Central Park Horse Carriages

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Transport Workers Union Local 100 is proud to now represent the approximately 300 horse-carriage drivers and owners providing scenic tours through Central Park for both tourists and New Yorkers alike.

Local 100 has been a champion for blue-collar bus and subway workers for more than eight decades. In recent years, our ranks have expanded to include employees at Big Bus Tours, New York Waterway, and other companies in the tourism economy.

Local 100 believes strongly in workers’ rights and animal welfare. We look forward to discussing how we can possibly work together on such important issues in the future.

Here are some facts about the Central Park carriage horses and drivers

The Central Park carriage horses are loved. They receive excellent care and treatment. Many of the carriage drivers and stable hands are immigrants raised on farms in their home countries, or first-generation Americans who learned their trade from their parents. They have a unique bond with these magnificent animals, which were bred for centuries to work with people.

The NYC horse-carriage workers are wholeheartedly committed to animal welfare.


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Carriage horses live long, healthy lives. Every equine veterinarian who has examined the NYC carriage horses has remarked on their good health and care. The American Veterinary Medical Association, the American Association of Equine Practitioners, and the New York State Veterinary Medical Society have all endorsed horse-carriage rides in New York City.

Carriage horses are not stressed by the city. The overwhelming majority of rides are in bucolic Central Park. A study of cortisol levels in NYC carriage horses by Dr. Joe Bertone of Western University concluded they have exceptionally low levels of this stress hormone while working in the city, and they appear to be more stressed while vacationing on the farm.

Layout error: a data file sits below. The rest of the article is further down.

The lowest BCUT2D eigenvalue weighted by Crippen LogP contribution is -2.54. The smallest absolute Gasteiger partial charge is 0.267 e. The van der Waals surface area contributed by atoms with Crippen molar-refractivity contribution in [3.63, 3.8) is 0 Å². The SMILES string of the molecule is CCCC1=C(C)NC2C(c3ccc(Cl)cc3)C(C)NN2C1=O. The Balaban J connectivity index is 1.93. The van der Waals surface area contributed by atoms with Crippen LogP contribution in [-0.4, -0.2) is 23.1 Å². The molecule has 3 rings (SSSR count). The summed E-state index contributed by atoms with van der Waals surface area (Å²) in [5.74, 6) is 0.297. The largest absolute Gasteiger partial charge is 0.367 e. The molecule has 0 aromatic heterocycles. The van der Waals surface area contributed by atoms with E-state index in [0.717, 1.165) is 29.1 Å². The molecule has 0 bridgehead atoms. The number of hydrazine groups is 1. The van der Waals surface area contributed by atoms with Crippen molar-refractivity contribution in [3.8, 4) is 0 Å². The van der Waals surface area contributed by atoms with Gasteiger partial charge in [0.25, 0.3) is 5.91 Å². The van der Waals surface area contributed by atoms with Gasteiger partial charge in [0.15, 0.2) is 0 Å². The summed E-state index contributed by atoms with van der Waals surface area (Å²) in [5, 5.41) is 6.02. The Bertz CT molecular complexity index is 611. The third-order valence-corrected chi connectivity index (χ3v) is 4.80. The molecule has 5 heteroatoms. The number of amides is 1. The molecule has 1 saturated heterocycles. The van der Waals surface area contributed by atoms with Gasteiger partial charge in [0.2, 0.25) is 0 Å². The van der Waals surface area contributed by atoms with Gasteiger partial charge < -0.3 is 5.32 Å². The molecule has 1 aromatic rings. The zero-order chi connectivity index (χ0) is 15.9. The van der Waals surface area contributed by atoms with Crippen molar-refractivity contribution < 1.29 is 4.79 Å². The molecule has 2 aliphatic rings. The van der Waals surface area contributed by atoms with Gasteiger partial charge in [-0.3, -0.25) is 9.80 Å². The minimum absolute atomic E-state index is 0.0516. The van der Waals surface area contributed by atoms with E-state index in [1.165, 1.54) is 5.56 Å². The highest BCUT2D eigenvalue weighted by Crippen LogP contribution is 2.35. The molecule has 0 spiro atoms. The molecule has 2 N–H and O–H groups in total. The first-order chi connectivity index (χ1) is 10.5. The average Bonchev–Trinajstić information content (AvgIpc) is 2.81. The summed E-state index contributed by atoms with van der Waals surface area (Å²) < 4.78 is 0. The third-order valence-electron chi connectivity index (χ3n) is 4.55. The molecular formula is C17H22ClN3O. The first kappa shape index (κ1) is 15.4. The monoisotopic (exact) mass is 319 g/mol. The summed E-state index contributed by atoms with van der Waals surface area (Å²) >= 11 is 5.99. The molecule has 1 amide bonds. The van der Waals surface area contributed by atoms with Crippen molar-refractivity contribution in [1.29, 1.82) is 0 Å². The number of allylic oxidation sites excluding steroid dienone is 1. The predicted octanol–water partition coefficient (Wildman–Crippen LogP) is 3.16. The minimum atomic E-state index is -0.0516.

IB ImageVacations and Regulations
Each horse gets at least 5 weeks of vacation on a farm every year. They are subject to some of the most extensive horse regulations in the country, and are overseen by 5 city agencies, including the Department of Health and the NYPD Mounted Police Unit. Carriage horses can’t work in extreme heat or cold. They can’t work more than nine hours per day. They must have stalls large enough to turn around and lie down comfortably. They are examined by veterinarians at least four times year: two regularly scheduled exams, and exams before and after their vacations.


There are 68 licensed carriages and more than 100 horses in three stables on the West Side of Manhattan. Each carriage owner essentially is a “mom-and pop” business. They support hundreds of blue-collar jobs. The horse-carriage folks have been subject to harmful lies and allegations that they abuse their horses. One group in particular stands out: NYCLASS. NYCLASS was founded by the real-estate industry and is funded by the real-estate industry. Why? There are three stables on the West Side of Manhattan and that land now is very valuable. Developers would love to get their hands on these properties to build skyscrapers with high-priced apartments and commercial space. NYCLASS is a smokescreen for an insidious land grab that would put hundreds of blue-collar workers out of work.


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Not a single horse has been killed in a traffic accident in the last 15 years - and new regulations enacted in recent years have increased safety further. The city banned cars from Central Park in 2018. More than 2,100 pedestrians, meanwhile, were killed by cars and trucks in the city over the last 15 years.


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The horse-carriage drivers are represented by Transport Workers Union Local 100, which has been a champion for blue-collar New Yorkers for more than 80 years. TWU Local 100 is comprised of 46,000 men and women who operate and maintain the MTA’s bus and subway system; the employees of Big Bus Tours, New York Waterway and Liberty Lines Transit; and several school bus companies in the metropolitan area. Local 100 is part of TWU of America, “America’s Fighting Democratic Union,” with more than 150,000 members across the country in the transportation sector.